A Morning in the Life of Religious School

January 2022   Keeping Connected

This year, due to covid restrictions, we are not having a lot of people in our temple building while school is in session. We all miss the hubbub of families dropping off and picking up, milling about in the lobby and peeking into classes to see what is going on each morning. Since you can’t be in the building, this month’s article will bring the action and excitement to you!

Our morning begins with students being dropped off along the curb for school. Many students stop and add money to the tzedakah collection before heading into the building.  I hear parents shouting “Have a good morning,” “I love you,” and “See you soon.” I heard one parent ask their child, through the car window, if they had their snack and the student responded “I ate it on the way to school!” (We hooked her up with another snack to eat outside during class time.) Students eagerly enter the building, meet up with their classmates and begin a morning of learning, laughter and energy.

Our preschool class meets several times a month. The class of our youngest students is fast paced and full of activity. There is always book reading, song singing, crafting and often a creative food component (sometimes made and always eaten outside!)   On one particular day recently, the children were gathered around Morah Lauren and her madricha on the rug all looking at and listening to a story of Jonah and the Whale.  One child noticed a very big boat and a connection to Noah’s Ark was made. The class had a fun time making Jonah and the Whale out of graham crackers, blue frosting and goldfish. You had to look at them quickly before they were gobbled up, just like Jonah!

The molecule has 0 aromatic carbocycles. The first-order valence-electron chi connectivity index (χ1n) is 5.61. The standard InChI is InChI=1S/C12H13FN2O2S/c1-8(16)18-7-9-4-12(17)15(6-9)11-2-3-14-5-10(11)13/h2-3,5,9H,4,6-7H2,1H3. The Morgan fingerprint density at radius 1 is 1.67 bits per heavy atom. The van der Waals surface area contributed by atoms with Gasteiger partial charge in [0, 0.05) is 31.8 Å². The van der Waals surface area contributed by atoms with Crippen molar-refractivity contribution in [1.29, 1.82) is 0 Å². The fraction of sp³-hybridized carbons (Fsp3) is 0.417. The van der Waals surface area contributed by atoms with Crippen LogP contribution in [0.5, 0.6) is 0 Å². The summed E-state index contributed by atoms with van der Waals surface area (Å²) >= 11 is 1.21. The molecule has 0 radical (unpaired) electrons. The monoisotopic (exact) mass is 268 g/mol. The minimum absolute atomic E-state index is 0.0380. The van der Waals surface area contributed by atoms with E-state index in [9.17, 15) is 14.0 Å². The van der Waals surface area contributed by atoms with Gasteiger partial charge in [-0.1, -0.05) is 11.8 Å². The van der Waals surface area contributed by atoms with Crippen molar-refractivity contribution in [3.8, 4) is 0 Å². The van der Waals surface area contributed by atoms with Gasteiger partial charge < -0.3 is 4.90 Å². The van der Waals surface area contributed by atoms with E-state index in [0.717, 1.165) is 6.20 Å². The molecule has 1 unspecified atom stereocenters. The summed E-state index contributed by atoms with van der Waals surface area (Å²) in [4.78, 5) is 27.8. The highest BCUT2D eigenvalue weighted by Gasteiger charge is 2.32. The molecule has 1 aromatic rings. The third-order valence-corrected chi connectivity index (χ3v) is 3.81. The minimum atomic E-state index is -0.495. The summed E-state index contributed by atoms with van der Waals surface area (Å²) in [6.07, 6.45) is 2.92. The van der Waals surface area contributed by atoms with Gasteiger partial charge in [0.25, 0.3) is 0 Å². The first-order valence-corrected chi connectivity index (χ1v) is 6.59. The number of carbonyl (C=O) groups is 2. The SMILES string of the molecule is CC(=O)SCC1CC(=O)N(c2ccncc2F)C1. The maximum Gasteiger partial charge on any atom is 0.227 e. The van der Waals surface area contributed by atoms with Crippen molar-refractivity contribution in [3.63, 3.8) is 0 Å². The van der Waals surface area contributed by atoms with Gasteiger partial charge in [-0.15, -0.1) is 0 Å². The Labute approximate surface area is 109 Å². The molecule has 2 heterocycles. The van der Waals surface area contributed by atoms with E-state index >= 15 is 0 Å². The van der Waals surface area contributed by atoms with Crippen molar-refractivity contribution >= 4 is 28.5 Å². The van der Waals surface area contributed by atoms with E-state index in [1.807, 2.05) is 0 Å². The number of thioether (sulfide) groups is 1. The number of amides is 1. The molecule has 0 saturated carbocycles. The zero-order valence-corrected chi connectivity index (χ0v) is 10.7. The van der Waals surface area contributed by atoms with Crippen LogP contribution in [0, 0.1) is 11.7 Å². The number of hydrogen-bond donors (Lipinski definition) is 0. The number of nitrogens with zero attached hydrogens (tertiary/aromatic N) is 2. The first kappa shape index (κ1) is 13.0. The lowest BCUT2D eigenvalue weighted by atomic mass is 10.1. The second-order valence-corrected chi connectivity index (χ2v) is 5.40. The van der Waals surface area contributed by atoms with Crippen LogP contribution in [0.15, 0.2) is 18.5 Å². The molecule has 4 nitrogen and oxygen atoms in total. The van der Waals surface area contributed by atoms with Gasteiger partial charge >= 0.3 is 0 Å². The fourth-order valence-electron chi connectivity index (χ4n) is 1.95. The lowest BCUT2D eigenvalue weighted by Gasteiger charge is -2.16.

Moving along to the K-2 class, you hear joy and laughter and a lot of activity. The day I observed for this article, the class was learning about the torah and the holiday of Simchat Torah. They were talking about the torah as Morah Kara asked them about what you might find in the torah. A few students shared the idea of creation being in the torah and talked a lot about resting on the 7th day. The class has spent a lot of time on the holiday of Shabbat and the students were recalling some of their earlier lessons. The students got to go into the sanctuary and see the “real” torah being taken out of the ark and unrolled. The madrichim in the class each read a bit from the torah and the K-2 students will tell you that they used a yad to read from the torah and not their own fingers! These students went home on that day with their own little school-made torahs, complete with Hebrew letters and all.

Moreh Rich was sitting back in his classroom of 3rd graders as each student got the chance to be the teacher, teaching their classmates about different parts of the sanctuary. One student was up in front of the class, using the whiteboard, while teaching the class about the Star of David.  The other students were listening and engaged fully, while the madricha was making sure that each student was getting a turn to be the teacher.

The 4th graders were doing a quick review of some Hebrew letters and sounds as the madricha turned over the letter flashcards. (You can never practice the Hebrew letters and sounds too much!) The class was animated and engaged as they recalled the names and sounds of the alephbet.  Moreh Rob then moved on with the class as they learned about Rebecca. They each got to try to carry a book on their head, just like Rebecca did while carrying water from the well. The 4th grade class is small in size but mighty in energy and enthusiasm as their voices and excitement echo throughout the building on a Sunday morning.